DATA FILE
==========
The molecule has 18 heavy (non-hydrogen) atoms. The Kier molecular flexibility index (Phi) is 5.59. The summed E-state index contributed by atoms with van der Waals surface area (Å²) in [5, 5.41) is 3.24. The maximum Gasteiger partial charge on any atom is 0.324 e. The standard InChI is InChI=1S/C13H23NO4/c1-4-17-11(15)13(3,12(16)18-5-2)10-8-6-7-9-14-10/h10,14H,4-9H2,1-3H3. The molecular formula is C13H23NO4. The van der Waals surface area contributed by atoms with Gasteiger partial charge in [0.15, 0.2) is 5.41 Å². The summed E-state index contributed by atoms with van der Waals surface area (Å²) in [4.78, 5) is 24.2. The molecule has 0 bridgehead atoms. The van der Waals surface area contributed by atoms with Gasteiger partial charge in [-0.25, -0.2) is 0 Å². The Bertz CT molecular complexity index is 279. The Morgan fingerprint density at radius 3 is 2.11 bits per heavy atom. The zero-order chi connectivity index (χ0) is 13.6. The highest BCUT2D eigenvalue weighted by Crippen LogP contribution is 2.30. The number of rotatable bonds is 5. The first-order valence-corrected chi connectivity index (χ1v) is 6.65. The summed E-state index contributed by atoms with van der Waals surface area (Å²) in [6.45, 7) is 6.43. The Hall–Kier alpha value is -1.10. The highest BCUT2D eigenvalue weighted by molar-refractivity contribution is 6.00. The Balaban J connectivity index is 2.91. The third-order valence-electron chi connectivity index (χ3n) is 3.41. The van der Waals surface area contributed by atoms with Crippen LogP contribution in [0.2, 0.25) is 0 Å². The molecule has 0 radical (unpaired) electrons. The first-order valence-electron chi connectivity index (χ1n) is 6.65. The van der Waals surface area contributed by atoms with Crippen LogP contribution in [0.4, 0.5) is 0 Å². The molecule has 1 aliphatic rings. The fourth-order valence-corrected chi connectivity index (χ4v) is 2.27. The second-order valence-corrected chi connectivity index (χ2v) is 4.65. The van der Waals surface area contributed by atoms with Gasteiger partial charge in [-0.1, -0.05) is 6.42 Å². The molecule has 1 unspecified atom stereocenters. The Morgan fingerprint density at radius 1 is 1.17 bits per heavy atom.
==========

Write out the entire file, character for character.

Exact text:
The molecule has 18 heavy (non-hydrogen) atoms. The Kier molecular flexibility index (Phi) is 5.59. The summed E-state index contributed by atoms with van der Waals surface area (Å²) in [5, 5.41) is 3.24. The maximum Gasteiger partial charge on any atom is 0.324 e. The standard InChI is InChI=1S/C13H23NO4/c1-4-17-11(15)13(3,12(16)18-5-2)10-8-6-7-9-14-10/h10,14H,4-9H2,1-3H3. The molecular formula is C13H23NO4. The van der Waals surface area contributed by atoms with Gasteiger partial charge in [0.15, 0.2) is 5.41 Å². The summed E-state index contributed by atoms with van der Waals surface area (Å²) in [4.78, 5) is 24.2. The molecule has 0 bridgehead atoms. The van der Waals surface area contributed by atoms with Gasteiger partial charge in [-0.25, -0.2) is 0 Å². The Bertz CT molecular complexity index is 279. The Morgan fingerprint density at radius 3 is 2.11 bits per heavy atom. The zero-order chi connectivity index (χ0) is 13.6. The highest BCUT2D eigenvalue weighted by Crippen LogP contribution is 2.30. The number of rotatable bonds is 5. The first-order valence-corrected chi connectivity index (χ1v) is 6.65. The summed E-state index contributed by atoms with van der Waals surface area (Å²) in [6.45, 7) is 6.43. The Hall–Kier alpha value is -1.10. The highest BCUT2D eigenvalue weighted by molar-refractivity contribution is 6.00. The Balaban J connectivity index is 2.91. The third-order valence-electron chi connectivity index (χ3n) is 3.41. The van der Waals surface area contributed by atoms with Crippen LogP contribution in [0.2, 0.25) is 0 Å². The molecule has 0 radical (unpaired) electrons. The first-order valence-electron chi connectivity index (χ1n) is 6.65. The van der Waals surface area contributed by atoms with Crippen LogP contribution in [0.4, 0.5) is 0 Å². The molecule has 1 aliphatic rings. The fourth-order valence-corrected chi connectivity index (χ4v) is 2.27. The second-order valence-corrected chi connectivity index (χ2v) is 4.65. The van der Waals surface area contributed by atoms with Gasteiger partial charge in [-0.1, -0.05) is 6.42 Å². The molecule has 1 unspecified atom stereocenters. The Morgan fingerprint density at radius 1 is 1.17 bits per heavy atom.